The snail builds it for protection. When threatened, the mollusk retreats deep into the spiral of its shell, and closes the world out with the operculum.

The beauty of that spiral, the perfect geometry of the sea creature reminds me that utility does not have to be ugly just because it is practical. Even practical  objects should have a beauty that speak to its use. The operculum is smooth and polished, perfect enough to be a talisman, let alone a door.

The necessity of doors is important, too. For the mollusk, the operculum is protection from being eaten, from being forced from its shell.  From having sand heaved into the shell in a riptide.

I’m often jealous of that mollusk. I’d like to have a beautiful barrier against pain and abuse, against people who think that privacy is a sign of anger and unwillingness to mingle. Everything, from mollusk to human, needs time to be alone, to hear the soundless sky settling onto the earth. To hear the seed of an idea roll over and start to sprout. To weigh choices and decisions, consequences and risk. Because creativity is always about risk, and being certain is not.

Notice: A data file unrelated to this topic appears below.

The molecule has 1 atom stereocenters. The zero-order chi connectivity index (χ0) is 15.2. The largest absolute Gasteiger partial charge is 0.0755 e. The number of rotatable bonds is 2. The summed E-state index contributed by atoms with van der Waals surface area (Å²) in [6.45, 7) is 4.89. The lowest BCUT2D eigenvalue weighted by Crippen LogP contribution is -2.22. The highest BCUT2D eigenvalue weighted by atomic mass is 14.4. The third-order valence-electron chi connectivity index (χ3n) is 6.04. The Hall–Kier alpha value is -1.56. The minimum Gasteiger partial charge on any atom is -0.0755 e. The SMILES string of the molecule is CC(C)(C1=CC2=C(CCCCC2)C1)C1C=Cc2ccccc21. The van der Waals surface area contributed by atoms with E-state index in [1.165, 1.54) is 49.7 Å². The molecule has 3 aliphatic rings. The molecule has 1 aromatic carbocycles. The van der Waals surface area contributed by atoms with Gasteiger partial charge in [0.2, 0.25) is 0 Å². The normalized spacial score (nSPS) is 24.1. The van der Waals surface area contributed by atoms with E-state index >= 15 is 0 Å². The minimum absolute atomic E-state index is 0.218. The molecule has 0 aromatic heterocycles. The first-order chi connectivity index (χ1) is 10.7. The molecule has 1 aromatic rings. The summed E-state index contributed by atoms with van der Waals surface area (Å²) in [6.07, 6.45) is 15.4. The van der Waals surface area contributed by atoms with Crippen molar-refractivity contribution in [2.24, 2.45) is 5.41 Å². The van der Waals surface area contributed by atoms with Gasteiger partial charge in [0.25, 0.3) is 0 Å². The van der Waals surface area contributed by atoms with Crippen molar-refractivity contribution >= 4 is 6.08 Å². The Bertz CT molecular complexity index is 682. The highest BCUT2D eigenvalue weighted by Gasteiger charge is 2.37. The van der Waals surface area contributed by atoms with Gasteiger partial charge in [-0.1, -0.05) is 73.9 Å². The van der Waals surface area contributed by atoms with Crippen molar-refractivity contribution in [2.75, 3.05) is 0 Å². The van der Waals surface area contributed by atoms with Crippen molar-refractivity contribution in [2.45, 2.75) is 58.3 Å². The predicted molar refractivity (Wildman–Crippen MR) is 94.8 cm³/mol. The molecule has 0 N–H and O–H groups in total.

The operculum is not a guard against the unknown, but a choice to increase growth. We all need an operculum.

Quinn McDonald is a writer who teaches writing. She is also a creativity coach, to help people put their creativity to work in their lives. She is writing a book about The Invisible, Visible World.

Asking for What You Need

We all need basics: air, water, food, friends. Once we acquire those, we have to start asking for what we need. Our friends are not mind-readers, no matter how much we wish they were. They may offer help,  but it’s up to us to ask for the kind of help we need. We aren’t very good with that.